The creator of this unit on Biafra is David S. Trask, Department of History, Guilford Technical Community College, Jamestown, North Carolina. I participated in this effort for several reasons.  I wanted to see if electronic media create the opportunity for historians to teach history in new ways that will give all of us a better understanding of what happened in the past and how it relates to the present.  This is also an opportunity for me to look into an area of history which is not one of my areas of special expertise. Why do this?  One reason is that if we are going to teach world history or move beyond familiar perspectives in western civilization or learn anything, for that matter, we have to be willing to grapple publicly with issues and regions which were not part of our graduate school experience.  For this reason many teachers must become like students learning new and different material. It can be awkward.  There are all those new names to learn and powerful issues which we did not know about until ten minutes ago in our reading.  [This paragraph is obviously another advertisement for the value of this unit and its approach--it still hasn't told you who I am.]

I teach primarily western and world civilization courses and have developed several internet versions of these classes for my college. I am very concerned about how history "on the web" is different from the traditional textbook and lecture-based learning. I am truly a child of print media teaching students who are more and more experienced in electronic media. This is obvious from my current projects: I recently completed co-editing a special issue of The History Teacher (November, 1999) on teaching history at two year colleges.  My three year term as contributing editor for the Teaching column for Perspectives, the Newsletter of the American Historical Association, ended in August, 1999. I presented a paper at the annual meeting of the American Historical Association in January, 2000, as part of this project on "Teaching and Learning in the Digital Age." It dealt with the impact of electronic media on the understanding and teaching of history and carries the title, "Did the Sans-Culottes Wear Nikes?"  Although my current work is tied to media theory, my research interests are in American history and include a recent essay on Vietnam as an Indian war.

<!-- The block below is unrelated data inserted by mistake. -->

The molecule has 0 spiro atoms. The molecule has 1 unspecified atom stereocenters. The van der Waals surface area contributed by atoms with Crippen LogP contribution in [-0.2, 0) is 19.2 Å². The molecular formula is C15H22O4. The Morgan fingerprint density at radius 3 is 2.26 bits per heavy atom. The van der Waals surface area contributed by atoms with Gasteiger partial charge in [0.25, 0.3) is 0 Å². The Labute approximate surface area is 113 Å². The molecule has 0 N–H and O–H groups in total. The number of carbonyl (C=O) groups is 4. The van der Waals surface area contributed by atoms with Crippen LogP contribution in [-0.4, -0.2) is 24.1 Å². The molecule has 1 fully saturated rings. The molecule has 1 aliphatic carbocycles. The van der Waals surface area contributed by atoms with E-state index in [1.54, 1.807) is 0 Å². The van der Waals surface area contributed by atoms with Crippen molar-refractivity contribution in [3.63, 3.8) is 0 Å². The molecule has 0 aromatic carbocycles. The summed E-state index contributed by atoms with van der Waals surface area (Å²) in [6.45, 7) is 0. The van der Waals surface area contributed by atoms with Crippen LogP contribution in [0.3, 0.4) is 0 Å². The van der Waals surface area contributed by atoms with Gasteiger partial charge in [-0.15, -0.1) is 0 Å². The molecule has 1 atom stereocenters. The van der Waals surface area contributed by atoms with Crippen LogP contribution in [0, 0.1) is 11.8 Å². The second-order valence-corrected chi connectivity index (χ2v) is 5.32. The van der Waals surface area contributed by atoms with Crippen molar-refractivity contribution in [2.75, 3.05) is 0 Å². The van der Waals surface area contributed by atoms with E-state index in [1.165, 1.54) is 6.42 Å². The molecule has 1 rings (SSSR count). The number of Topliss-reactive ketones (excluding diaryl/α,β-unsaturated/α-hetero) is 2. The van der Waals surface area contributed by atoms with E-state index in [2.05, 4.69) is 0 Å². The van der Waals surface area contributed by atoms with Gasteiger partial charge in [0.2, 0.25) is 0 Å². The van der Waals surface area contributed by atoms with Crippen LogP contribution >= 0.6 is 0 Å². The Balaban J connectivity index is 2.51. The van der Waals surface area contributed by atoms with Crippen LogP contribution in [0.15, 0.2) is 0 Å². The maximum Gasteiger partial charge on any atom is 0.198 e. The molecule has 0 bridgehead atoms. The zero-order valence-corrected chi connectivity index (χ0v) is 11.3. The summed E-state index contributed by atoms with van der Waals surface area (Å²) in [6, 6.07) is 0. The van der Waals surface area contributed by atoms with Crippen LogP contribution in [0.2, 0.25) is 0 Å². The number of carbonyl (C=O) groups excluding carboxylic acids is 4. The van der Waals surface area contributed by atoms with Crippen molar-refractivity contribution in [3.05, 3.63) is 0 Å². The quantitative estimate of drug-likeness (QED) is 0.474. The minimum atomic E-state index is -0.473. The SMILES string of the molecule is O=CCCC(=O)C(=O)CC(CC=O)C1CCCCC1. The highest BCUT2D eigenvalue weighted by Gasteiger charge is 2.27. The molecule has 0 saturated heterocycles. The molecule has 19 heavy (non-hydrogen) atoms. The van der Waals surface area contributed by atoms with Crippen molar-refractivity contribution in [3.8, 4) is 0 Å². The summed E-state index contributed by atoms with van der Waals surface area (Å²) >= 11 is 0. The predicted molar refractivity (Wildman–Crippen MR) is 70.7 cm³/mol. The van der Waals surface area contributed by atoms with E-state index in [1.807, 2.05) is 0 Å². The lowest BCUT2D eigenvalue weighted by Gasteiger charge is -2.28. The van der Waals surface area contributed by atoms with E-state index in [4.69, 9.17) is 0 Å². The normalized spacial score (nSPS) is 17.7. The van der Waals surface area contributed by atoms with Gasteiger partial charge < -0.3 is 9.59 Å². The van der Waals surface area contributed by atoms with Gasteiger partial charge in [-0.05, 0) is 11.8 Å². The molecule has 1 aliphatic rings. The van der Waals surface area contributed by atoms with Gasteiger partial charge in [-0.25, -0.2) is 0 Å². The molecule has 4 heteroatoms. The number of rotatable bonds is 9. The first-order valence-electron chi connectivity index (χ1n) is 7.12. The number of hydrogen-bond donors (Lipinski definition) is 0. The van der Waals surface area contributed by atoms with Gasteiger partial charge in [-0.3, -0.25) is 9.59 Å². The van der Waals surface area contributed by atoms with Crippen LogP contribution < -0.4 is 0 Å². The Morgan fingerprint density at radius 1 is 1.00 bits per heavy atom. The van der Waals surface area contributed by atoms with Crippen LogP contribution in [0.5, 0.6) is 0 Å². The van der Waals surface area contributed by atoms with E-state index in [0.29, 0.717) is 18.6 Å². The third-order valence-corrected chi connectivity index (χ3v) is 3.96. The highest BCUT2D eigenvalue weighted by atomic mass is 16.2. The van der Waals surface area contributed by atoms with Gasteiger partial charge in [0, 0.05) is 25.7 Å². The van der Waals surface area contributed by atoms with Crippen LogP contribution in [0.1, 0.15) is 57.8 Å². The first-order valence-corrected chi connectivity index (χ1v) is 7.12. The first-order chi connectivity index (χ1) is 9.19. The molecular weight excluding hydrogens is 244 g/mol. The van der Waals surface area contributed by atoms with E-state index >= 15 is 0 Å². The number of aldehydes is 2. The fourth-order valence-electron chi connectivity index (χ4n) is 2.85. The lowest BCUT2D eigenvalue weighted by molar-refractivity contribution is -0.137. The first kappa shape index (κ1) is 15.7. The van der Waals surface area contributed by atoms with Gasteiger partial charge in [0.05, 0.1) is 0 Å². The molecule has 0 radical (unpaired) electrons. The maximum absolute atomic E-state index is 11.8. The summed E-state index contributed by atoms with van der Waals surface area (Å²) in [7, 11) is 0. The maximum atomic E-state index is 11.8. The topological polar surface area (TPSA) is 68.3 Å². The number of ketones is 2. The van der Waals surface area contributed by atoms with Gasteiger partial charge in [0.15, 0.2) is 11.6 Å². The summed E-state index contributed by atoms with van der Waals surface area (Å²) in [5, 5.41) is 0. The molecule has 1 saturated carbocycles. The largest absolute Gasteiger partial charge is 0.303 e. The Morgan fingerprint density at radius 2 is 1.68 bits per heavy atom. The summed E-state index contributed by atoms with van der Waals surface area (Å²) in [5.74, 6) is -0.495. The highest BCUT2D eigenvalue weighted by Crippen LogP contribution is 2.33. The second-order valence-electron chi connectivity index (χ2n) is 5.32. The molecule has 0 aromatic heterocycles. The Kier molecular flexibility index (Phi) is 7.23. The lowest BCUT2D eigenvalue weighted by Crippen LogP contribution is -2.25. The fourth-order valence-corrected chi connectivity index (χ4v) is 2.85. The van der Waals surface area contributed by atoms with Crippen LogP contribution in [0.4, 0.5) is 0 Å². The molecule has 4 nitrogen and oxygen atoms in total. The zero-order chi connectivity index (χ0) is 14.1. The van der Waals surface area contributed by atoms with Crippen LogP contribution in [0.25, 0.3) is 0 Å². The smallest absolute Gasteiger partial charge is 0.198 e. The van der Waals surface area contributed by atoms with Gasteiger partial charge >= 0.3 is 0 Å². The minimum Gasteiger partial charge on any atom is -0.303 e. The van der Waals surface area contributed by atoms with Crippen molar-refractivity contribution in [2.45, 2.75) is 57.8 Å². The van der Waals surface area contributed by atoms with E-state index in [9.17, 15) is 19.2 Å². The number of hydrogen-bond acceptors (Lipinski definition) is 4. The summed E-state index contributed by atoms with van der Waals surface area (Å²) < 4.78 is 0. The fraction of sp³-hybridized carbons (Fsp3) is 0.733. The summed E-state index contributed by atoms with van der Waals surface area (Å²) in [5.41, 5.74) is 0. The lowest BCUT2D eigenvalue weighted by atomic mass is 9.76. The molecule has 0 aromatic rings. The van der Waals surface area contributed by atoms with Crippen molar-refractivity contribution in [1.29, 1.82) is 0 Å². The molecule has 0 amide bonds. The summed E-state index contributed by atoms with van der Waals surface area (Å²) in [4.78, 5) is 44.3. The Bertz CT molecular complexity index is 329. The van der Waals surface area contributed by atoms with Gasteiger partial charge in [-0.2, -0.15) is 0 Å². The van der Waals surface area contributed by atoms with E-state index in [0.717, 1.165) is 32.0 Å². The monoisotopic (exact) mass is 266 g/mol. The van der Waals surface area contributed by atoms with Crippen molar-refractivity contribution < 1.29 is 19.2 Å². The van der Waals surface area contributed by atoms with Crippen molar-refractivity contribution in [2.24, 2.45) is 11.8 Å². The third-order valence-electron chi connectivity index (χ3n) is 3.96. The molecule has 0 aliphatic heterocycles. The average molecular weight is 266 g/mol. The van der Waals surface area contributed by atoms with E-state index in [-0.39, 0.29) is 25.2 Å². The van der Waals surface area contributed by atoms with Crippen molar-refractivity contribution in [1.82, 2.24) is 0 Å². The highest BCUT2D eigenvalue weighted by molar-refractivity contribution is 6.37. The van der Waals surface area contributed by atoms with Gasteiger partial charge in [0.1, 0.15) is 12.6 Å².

During the fall semester, 2001, I received educational leave to work on the Digital Teaching Library of the Maureen and Mike Mansfield Center of the University of Montana.  The topic of the DTL is "America's Wars in Asia"; my role is to develop materials from U. S. perspectives for this project while learning the in's and out's of the software used to develop and maintain this kind of site. 

The approach employed in this unit is sometimes called a "post hole" approach in the sense that it focuses on a narrow issue and tries to develop many different historical understandings from a single historical moment.  I first encountered this approach at a 1984 NEH Summer Institute on the "new" history and the survey course (at a time when the "new" history was social history).  The institute was organized by the Community College Humanities Association.  

I got my undergraduate degree in history from the University of the South, Sewanee, Tennessee, and completed my masters and Ph. D. degrees at the University of Nebraska with a dissertation on the Populist party in Nebraska (populism was a nation-wide third party movement of the 1890s). 

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